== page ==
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Natural History (Civ6)

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"In all works on Natural History, we constantly find details of the marvelous adaptation of animals to their food, their habits, and the localities in which they are found."
–Alfred Wallace
"Had I been present at the Creation, I would have given some useful hints for the better ordering of the universe."
–Nelson Algren



Historical Context Edit

A beautiful, old-fashioned term but puzzling … since everyone knows what “natural” means and what “history” is, isn’t “natural history” the study of non-human life on Earth in the past? No, it isn’t. Natural History is the study of animals, plants, fungi and such in their environment. Leaning on observational rather than experimental research, natural historians tend to wander about grubby places and occasionally publish.

Aristotle was the first to apply reason to what he observed of the diversity of nature, but it was Pedanius Dioscorides who first found practical applications for natural history in pharmacology. The medicinal uses of nature remained the primary emphasis of the field through the 18th Century AD. Throughout, the major principle of natural history was the scala naturae (or “Great Chain of Being”) decreed by God, an arrangement on a linear scale of all things – minerals, plants, primitive animals to more complex animals – in increasing perfection, culminating in humanity. It was a concept quite acceptable to the Catholic Church.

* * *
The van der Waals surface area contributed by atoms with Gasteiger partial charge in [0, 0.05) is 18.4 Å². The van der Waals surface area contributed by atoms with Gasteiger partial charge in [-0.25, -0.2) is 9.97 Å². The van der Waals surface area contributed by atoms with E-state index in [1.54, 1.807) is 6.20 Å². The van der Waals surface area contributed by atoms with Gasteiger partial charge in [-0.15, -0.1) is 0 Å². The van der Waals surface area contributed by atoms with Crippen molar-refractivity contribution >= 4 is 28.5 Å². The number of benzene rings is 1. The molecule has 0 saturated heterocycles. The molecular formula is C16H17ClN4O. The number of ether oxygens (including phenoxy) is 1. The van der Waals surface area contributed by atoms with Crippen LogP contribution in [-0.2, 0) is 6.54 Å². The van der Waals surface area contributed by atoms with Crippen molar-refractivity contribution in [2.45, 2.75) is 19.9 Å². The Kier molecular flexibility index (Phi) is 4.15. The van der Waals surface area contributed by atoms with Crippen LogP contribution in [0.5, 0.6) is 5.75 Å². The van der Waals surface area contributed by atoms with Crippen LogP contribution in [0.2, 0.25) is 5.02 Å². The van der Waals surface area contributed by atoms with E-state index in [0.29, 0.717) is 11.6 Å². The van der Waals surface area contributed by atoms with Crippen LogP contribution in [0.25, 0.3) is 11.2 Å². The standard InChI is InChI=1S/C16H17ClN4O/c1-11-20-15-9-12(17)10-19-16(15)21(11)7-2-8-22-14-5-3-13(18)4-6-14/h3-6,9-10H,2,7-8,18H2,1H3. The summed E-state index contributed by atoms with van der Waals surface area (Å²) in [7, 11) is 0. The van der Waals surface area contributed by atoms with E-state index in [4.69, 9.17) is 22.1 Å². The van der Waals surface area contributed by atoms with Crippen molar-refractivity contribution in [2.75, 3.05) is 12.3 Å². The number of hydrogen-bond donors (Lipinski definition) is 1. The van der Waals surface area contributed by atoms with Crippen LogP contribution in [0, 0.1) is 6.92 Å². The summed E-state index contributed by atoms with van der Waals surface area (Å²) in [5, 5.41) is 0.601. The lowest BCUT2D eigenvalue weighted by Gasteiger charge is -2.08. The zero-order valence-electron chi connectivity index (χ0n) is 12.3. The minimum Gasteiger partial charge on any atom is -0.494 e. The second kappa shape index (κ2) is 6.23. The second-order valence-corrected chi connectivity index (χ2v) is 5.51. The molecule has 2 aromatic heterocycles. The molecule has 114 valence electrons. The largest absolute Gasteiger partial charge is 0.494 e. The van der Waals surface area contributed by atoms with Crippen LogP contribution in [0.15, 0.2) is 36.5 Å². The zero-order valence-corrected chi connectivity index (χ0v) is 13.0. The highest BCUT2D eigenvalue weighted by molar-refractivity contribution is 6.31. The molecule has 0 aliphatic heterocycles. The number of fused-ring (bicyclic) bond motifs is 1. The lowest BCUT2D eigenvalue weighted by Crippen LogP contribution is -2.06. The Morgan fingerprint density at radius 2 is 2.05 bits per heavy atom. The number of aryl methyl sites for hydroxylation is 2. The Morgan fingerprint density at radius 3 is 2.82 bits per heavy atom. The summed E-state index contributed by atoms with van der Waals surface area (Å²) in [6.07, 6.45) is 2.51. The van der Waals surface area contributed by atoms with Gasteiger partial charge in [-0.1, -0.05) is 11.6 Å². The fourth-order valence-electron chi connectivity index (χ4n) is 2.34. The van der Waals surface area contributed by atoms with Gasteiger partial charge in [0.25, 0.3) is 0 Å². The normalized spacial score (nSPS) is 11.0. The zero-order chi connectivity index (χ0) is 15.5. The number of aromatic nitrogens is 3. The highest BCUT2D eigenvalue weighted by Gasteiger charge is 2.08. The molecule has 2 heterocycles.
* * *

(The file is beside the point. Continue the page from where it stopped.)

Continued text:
Until that is, the exploration of the wider world during the Renaissance brought all sorts of new organisms to light. The rapid increase in the number of known species prompted attempts at systematic classification of these into taxonomic groups, culminating in the revolutionary system of Swedish scientist Carl Linnaeus published in 1735. Study of natural history, once freed of the heavy hand of the Church, expanded phenomenally. Commencing in 1749 and continuing through 1804, the Histoire Naturelle, générale et particuliere was an encyclopedic collection of everything known of natural history compiled by the Comte de Buffon in 36 volumes.

By the Industrial era, natural history was all the rage. Amateur naturalists crawled out of every garden, and explorers kept bringing back odd creatures from distant places. Across Europe and the Americas natural history societies sprang into being, and gigantic public museums – such as those in London and Washington – were built to display bones, pelts and bugs on pins for the edification of school children for all time.

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